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Misunderstandings and controversies about the insulin-secreting properties of antidiabetic sulfonylureas.

Misunderstandings and controversies about the insulin-secreting properties of antidiabetic sulfonylureas.
Author Information (click to view)

Henquin JC,


Henquin JC, (click to view)

Henquin JC,

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Biochimie 2017 07 12() pii S0300-9084(17)30173-6
Abstract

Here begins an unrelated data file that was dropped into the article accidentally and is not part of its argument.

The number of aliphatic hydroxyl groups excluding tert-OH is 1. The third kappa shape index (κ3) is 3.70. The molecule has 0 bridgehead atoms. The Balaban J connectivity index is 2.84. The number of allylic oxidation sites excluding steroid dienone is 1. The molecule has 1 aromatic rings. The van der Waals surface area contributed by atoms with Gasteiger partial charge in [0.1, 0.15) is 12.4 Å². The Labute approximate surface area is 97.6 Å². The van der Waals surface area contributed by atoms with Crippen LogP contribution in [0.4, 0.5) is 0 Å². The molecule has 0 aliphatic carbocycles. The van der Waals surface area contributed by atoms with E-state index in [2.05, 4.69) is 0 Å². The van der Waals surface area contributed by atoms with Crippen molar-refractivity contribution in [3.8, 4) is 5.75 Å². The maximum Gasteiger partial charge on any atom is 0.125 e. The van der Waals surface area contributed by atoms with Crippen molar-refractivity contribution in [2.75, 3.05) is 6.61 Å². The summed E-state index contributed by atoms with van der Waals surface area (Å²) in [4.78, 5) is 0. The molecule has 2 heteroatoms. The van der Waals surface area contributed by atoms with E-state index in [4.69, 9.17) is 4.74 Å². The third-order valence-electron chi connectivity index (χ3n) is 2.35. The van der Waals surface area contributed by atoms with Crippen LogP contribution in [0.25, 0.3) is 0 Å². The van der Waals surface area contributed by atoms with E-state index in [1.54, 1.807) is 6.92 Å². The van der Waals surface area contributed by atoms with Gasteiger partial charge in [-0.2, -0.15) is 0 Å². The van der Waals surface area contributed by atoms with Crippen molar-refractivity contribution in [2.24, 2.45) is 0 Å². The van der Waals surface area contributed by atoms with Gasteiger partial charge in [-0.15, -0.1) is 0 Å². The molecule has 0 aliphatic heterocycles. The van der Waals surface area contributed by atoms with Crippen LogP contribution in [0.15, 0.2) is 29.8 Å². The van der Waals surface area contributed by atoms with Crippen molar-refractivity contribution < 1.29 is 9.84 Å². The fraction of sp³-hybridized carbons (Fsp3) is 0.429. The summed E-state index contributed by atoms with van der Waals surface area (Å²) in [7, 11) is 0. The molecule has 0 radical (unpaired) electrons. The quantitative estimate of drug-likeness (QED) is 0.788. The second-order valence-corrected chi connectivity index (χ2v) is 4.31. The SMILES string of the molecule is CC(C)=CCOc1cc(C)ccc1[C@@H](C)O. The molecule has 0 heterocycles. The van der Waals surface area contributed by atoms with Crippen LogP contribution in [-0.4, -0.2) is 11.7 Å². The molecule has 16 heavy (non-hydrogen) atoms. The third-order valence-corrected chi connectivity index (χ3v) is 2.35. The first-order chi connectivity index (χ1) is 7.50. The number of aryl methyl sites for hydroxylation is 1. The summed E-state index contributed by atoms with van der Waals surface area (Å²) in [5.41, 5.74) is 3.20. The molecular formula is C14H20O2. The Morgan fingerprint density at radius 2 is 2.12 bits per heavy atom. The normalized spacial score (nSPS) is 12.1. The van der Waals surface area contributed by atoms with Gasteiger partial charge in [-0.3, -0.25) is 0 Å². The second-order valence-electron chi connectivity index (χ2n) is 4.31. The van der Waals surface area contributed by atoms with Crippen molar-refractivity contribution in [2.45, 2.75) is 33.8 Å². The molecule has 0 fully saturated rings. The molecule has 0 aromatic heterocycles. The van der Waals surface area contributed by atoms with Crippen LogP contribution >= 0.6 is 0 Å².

After 60 years of use in the treatment of type 2 diabetes, hypoglycemic sulfonylureas remain a recommended option in current therapeutic charts. Their binding to sulfonylurea receptor-1, the regulatory subunit of ATP-sensitive potassium channels in the plasma membrane of pancreatic β-cells, leads to closure of the channels, membrane depolarization and influx of Ca(2+) through voltage-gated calcium channels. The resulting increase in cytosolic Ca(2+) triggers exocytosis of insulin granules. Sulfonylureas and glucose thus produce the same triggering signal but, unlike sulfonylureas, glucose does so via acceleration of β-cell metabolism. Glucose metabolism also produces amplifying signals that approximately double the secretory response to triggering Ca(2+). One persistent misunderstanding about sulfonylureas is the alleged glucose-independence of their effects. It is correct that high concentrations of these drugs can induce insulin secretion in low glucose and cause hypoglycemic episodes in treated patients. Conversely, that untoward effect is erroneously considered as evidence that their therapeutic action is independent of glucose. Another evolving controversy about the action of sulfonylureas in β-cells is whether, like glucose, they also produce intracellular amplifying signals able to augment the efficacy of Ca(2+) on exocytosis. The aims of this review are to dissipate the misunderstanding and discuss the controversy. Reasons why proposed amplifying effects of sulfonylureas are unlikely to be relevant for their action in vivo will be presented. Possible interactions of sulfonylureas and glucagon-like peptide-1 in β-cells will be discussed. Mechanisms whereby the ambient glucose concentration modulates the insulin-secreting action of therapeutic concentrations of sulfonylureas will be explained.

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